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Fires rage close to Cristalino State Park

Posted on: 03.09.10 (Last edited) 26 October 2010

Fauna & Flora International works with communities to break the cycle of fires that threatens the Amazon rainforest.

Fires are spreading across Brazil’s Mato Grosso state and are nearing the boundaries of Cristalino State Park. They have been set to clear rainforest for farming, ranching and other activities.

white whiskered spider monkeyThe danger posed by the out-of-control fires emphasizes the urgent need for a combination of effective park management, environmental education and sustainable livelihood models. Cristalino is a critical refuge of Amazonian wildlife such as the white whiskered spider monkey but lies in the ‘arc of deforestation.’

Fauna & Flora International (FFI) is determined to break the cycle of land degradation that forces small-holder farmers to sell out to cattle ranchers and move on, using fire to clear new forest areas ever closer to the park.

Together with partners Instituto Ouro Verde (IOV) and Fundação Ecológica Cristalino (FEC), FFI is currently supporting communities around the park to develop ecologically and economically sustainable livelihoods.

One of the innovative aspects of FFI’s approach is our assistance to communities to restore degraded water springs and diversify their agricultural crops. The produce is marketed as environmentally friendly through a co-operative type arrangement.

white whiskered spider monkey

white whiskered spider monkey

Over 120 farming households are now involved as producers and two regional supermarket chains are purchasing produce through this system. Consumers are also able to place orders online for local delivery.

The aim is to enable people living close to the protected areas to sustainably manage their land and make a viable living from agricultural crops.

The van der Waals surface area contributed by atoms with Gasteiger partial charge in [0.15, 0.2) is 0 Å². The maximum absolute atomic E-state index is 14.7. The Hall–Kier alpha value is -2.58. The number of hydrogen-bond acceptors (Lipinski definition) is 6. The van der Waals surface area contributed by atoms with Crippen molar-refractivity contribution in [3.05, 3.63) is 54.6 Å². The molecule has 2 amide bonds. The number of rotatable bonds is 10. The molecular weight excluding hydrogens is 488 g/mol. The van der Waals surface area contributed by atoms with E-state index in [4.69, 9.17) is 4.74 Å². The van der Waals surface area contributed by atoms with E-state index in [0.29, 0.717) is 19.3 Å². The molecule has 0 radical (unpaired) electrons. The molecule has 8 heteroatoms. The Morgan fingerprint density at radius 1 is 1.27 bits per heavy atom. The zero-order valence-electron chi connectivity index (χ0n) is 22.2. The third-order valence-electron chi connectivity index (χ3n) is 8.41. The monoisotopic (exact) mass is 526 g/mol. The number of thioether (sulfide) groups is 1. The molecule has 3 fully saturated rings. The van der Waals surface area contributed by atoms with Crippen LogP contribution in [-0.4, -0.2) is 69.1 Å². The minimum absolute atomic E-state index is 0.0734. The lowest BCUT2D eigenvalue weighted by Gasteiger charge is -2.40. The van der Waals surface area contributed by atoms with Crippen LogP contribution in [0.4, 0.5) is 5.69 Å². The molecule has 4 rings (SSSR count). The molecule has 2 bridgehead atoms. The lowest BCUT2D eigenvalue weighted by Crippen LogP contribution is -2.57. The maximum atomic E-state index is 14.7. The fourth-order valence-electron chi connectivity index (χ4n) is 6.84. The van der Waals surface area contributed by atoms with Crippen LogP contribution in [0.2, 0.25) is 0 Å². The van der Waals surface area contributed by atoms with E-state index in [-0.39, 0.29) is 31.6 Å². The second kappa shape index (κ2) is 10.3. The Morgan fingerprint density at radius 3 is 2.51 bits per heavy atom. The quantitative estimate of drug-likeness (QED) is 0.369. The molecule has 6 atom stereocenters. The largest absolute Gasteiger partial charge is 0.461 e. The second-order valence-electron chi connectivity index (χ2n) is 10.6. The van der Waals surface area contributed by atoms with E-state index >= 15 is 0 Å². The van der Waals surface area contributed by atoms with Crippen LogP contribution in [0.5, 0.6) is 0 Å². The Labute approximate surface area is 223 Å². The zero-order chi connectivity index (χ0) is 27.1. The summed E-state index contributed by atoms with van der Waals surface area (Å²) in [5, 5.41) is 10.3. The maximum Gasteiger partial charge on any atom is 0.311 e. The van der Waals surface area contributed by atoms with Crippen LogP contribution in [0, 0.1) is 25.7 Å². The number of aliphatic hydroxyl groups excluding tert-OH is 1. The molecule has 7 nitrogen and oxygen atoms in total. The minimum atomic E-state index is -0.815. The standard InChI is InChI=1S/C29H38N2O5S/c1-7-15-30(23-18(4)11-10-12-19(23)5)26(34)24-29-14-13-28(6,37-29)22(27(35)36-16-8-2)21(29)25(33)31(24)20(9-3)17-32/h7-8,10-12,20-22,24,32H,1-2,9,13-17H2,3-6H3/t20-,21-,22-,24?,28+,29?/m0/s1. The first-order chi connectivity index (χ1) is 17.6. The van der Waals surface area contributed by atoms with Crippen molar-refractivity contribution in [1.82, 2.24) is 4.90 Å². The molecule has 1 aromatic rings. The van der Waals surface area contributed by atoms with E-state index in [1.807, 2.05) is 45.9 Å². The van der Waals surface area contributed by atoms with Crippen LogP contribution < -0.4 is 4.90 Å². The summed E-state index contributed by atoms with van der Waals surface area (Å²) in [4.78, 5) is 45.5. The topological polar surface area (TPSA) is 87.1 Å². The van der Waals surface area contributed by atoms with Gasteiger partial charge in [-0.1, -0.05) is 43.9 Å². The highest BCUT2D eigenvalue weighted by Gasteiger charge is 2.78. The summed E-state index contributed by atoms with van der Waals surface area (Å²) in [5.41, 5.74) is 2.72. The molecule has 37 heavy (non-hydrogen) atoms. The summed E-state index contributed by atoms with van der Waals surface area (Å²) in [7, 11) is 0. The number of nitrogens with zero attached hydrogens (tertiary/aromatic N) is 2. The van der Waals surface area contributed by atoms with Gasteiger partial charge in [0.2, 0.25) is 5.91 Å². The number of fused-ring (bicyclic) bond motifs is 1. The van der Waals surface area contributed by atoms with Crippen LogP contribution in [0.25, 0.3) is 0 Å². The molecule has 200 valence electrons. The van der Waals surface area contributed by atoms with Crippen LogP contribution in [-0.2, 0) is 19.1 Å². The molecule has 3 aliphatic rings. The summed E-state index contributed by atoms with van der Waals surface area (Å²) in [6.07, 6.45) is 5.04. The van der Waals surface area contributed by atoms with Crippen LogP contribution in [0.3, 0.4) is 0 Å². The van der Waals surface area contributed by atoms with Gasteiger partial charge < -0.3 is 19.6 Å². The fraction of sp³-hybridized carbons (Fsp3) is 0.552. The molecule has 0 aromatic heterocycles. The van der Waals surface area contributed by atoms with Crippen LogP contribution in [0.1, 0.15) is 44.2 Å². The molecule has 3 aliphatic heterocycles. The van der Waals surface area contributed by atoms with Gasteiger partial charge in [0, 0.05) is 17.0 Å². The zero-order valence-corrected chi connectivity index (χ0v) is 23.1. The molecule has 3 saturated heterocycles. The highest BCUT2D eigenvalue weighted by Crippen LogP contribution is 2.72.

This livelihood scheme is part of FFI’s holistic approach to biodiversity conservation within Cristalino State Park and adjacent private protected areas.

Written by
Rebecca Foges

Rebecca has been working at FFI since September 2007. Though she studied conservation in her BA and MSc, she decided that the life in the jungle just wasn't for her. Having grown up in New York City, she has experienced more pigeons and squirrels than parrots and spider monkeys. So she decided to write about the impact that FFI's projects have on the ground. Her current role as Communications Officer (Business & Biodiversity) has allowed her to focus her energy towards FFI's innovative Business & Biodiversity Programme. Rebecca helps to get the message out about FFI's strategic corporate partnerships and what they have helped to achieve for global biodiversity.

Other posts by Rebecca Foges

FFI is determined to break the cycle of land degradation that forces small-holder farmers to sell out to cattle ranchers and move on, using fire to clear new forest areas ever closer to the park.

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